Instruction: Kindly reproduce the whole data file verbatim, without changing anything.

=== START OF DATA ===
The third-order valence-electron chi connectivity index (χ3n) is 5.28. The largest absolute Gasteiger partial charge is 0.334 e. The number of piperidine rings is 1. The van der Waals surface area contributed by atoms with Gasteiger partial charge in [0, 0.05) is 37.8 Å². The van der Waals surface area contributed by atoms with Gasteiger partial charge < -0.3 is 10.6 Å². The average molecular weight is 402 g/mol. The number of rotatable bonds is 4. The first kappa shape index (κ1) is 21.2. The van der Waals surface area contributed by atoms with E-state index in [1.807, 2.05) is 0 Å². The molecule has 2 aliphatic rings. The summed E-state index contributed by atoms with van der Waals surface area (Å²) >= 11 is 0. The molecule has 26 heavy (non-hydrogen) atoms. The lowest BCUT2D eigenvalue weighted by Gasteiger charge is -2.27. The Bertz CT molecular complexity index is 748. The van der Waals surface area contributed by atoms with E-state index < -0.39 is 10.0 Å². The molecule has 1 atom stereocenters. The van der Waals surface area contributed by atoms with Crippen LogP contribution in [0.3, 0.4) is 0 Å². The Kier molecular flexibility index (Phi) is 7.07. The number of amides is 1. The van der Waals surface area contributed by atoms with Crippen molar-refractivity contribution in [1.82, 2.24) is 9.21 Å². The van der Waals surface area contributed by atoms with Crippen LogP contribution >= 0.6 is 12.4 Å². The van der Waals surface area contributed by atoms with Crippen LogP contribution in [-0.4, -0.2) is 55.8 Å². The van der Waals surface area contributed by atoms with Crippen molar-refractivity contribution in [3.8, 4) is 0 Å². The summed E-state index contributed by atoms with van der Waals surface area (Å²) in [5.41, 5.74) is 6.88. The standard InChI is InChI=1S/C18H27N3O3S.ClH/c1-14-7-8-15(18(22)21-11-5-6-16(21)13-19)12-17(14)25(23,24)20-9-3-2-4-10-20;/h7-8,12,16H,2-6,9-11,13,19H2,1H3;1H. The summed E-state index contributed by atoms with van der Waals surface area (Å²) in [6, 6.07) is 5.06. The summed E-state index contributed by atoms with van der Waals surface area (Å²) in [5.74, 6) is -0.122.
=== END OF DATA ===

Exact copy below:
The third-order valence-electron chi connectivity index (χ3n) is 5.28. The largest absolute Gasteiger partial charge is 0.334 e. The number of piperidine rings is 1. The van der Waals surface area contributed by atoms with Gasteiger partial charge in [0, 0.05) is 37.8 Å². The van der Waals surface area contributed by atoms with Gasteiger partial charge < -0.3 is 10.6 Å². The average molecular weight is 402 g/mol. The number of rotatable bonds is 4. The first kappa shape index (κ1) is 21.2. The van der Waals surface area contributed by atoms with E-state index in [1.807, 2.05) is 0 Å². The molecule has 2 aliphatic rings. The summed E-state index contributed by atoms with van der Waals surface area (Å²) >= 11 is 0. The molecule has 26 heavy (non-hydrogen) atoms. The lowest BCUT2D eigenvalue weighted by Gasteiger charge is -2.27. The Bertz CT molecular complexity index is 748. The van der Waals surface area contributed by atoms with E-state index < -0.39 is 10.0 Å². The molecule has 1 atom stereocenters. The van der Waals surface area contributed by atoms with Crippen LogP contribution in [0.3, 0.4) is 0 Å². The Kier molecular flexibility index (Phi) is 7.07. The number of amides is 1. The van der Waals surface area contributed by atoms with Crippen molar-refractivity contribution in [1.82, 2.24) is 9.21 Å². The van der Waals surface area contributed by atoms with Crippen LogP contribution >= 0.6 is 12.4 Å². The van der Waals surface area contributed by atoms with Crippen LogP contribution in [-0.4, -0.2) is 55.8 Å². The van der Waals surface area contributed by atoms with Crippen molar-refractivity contribution in [3.8, 4) is 0 Å². The summed E-state index contributed by atoms with van der Waals surface area (Å²) in [5.41, 5.74) is 6.88. The standard InChI is InChI=1S/C18H27N3O3S.ClH/c1-14-7-8-15(18(22)21-11-5-6-16(21)13-19)12-17(14)25(23,24)20-9-3-2-4-10-20;/h7-8,12,16H,2-6,9-11,13,19H2,1H3;1H. The summed E-state index contributed by atoms with van der Waals surface area (Å²) in [6, 6.07) is 5.06. The summed E-state index contributed by atoms with van der Waals surface area (Å²) in [5.74, 6) is -0.122.